War is not cricket!

An Indian and a Pakistani student at Oxford reflect on how their countries covered the same story in their own ways. By Zahra Shah and Debanshu Mukherjee.

If there has been one constant permeating the ever-so-fragile relationship between India and Pakistan, it has been the proclivity of our two peoples to “keep scores”, in war as in cricket.  Until events on the Line of Control in early 2013 (the de facto border) in Kashmir, cricket and war had co-existed in our collective consciousness and generally not tread into the domain of the other, in the minds of the people or the media. But on Sunday 6 January 2013, they came menacingly close to each other. This is an account of the events, as seen by the governments and the media on either side of the border and the way this portrayal shaped public opinion in our two countries.

On 6 January 2013, even as the cricket teams of India and Pakistan clashed in a thrilling cricketing encounter in New Delhi, the Pakistani press reported that Indian soldiers had crossed the Line of Control in Kashmir and raided a checkpost in the Sawan Patra district. A gunfight between Pakistani and Indian soldiers ensued, resulting in the death of one Pakistani soldier named Naik Aslam. According to a statement by the spokesperson for Pakistan’s  Inter-Services Public Relations, “Pakistani soldiers effectively responded to the attack successfully”. Immediately afterwards, the Foreign Office in Islamabad summoned the Indian Deputy High Commissioner in Pakistan, Mr. Gopal Bagley, in order to lodge a protest about the incident.

On 8 January, the Indian Army released a statement which said that a group of the Pakistan Army’s regular soldiers had intruded across the Line of Control earlier on that day, and that it was engaged by the Indian soldiers in a fire fight”, which caused the intruders to retreat. The statement also said that two Indian soldiers, namely Lance Naik Hemraj and Lance Naik Sudhakar Singh “laid down their lives while fighting the Pak troops”.

On 9 January 2013, the New Delhi edition of Dainik Bhaskar, a leading Hindi newspaper in India, carried a front-page story titled- “Pak ne Babarta ki Seema Langhi: Bharatiya Seema Mein Ghuskar Do Sainikon ki Hatya, Sar Kat Kar Le Gaye”(“Pakistan crosses the limits of barbarity: crossed the border, killed two soldiers, decapitating one and carried his head along with them”). The Times of India, a leading national daily in English carried a similar headline, “Pak troops kill two jawans, behead, mutilate one of them”. Its report also related back to the past and referred to “the barbaric way in which during the 1999 Kargil conflict Captain Saurabh Kalia was tortured by his Pakistani captors who later handed over his badly mutilated body to India”.  On the evening  of 8 January, India’s External Affairs Minister Mr. Salman Khurshid, from the ruling Congress party, appeared on a national television channel (NDTV) and called the incident “unacceptable” and “ghastly” and promised appropriate action in response. Senior opposition leader Mr. Arun Jaitlely from the BJP also appeared on the same television channel and urged the Indian government to keep “all its options open” and review the level of engagement and the pace of engagement with Pakistan(in reference to the on-going peace process) . He also said that the government should use this incident to mobilise shame against the government of Pakistan. The Pakistan High Commissioner in India was also summoned by the Indian authorities and a “strong protest” lodged. Over the next couple of days, Indian news channels conducted one panel discussion after another, exploring options ranging from discontinuing the peace process to launching a full scale war. Meanwhile, Indian newspapers continued churning out further details about the incident, including the plight of the affected families: “Mere Sher Ka Sar Lao” (“Get me my tiger’s head”) screamed the Dainik Bhaskar on January 10. Television channels showed horrifying images of the situation. Ever since the ceasefire was put in place in November 2003, there had been many reported violations, arguably committed by both sides. However, this incident was seen very differently in India from the ones in the past because of the condition in which the bodies of the two Indian soldiers in question were found and the public knowledge of that condition. With the terrorist attacks of 26/11 in Mumbai still fresh in the minds of the Indian public, the mutilation and the beheading of the soldiers and its portrayal in the Indian media heightened the public anger against Pakistan, with many calling for “revenge” and some even supporting war.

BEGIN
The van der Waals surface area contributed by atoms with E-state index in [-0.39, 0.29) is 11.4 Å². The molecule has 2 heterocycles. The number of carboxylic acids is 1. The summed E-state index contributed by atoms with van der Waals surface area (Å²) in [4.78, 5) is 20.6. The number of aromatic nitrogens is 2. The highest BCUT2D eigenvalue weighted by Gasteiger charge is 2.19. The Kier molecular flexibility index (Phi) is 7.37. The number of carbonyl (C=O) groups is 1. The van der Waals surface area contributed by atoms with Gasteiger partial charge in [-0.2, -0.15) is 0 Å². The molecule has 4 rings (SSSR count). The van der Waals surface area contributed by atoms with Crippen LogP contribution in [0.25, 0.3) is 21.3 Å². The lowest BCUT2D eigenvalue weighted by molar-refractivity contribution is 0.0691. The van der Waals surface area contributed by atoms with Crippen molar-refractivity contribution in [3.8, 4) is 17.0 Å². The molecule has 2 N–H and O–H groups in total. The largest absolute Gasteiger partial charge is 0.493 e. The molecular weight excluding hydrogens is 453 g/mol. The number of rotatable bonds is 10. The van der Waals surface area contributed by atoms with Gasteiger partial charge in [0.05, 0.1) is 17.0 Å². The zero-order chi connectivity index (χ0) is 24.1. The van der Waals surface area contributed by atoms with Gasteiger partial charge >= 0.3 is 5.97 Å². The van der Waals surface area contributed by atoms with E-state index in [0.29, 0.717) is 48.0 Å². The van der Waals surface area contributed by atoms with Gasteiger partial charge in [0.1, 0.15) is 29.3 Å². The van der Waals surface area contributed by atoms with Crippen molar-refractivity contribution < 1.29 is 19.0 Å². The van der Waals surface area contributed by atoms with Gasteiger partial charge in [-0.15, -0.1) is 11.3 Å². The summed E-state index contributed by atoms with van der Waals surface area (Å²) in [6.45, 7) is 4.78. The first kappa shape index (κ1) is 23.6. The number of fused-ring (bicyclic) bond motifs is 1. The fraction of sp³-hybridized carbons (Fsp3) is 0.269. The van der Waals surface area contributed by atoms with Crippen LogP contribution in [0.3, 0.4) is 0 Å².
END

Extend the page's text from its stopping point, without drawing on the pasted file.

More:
The 6 January incident was initially treated quite casually by much of the Pakistani print media, and received almost no coverage in the Indian press. However, Geo TV (Pakistan) with its tendency for showing emotional footage (often accentuated by dramatic music) aired a video showing Naik Aslam’s family grieving their loss. However, by 9 January, the accusations made against the Pakistani army of killing and mutilating an Indian soldier had succeeded in diverting much attention towards Pakistan’s brutality in Kashmir in the Indian press. In the aftermath of these allegations, the 6 January incident has grown in significance in the Pakistani press, as it was seen as the starting point of the violence. A senior military official also stated that India was “using propaganda” to divert attention away from Sunday’s attack on Pakistan. Such blame-games and attempts to contextualise these events are not rare: indeed, the majority of reports contain allusions to past violations of the 2003 ceasefire treaty.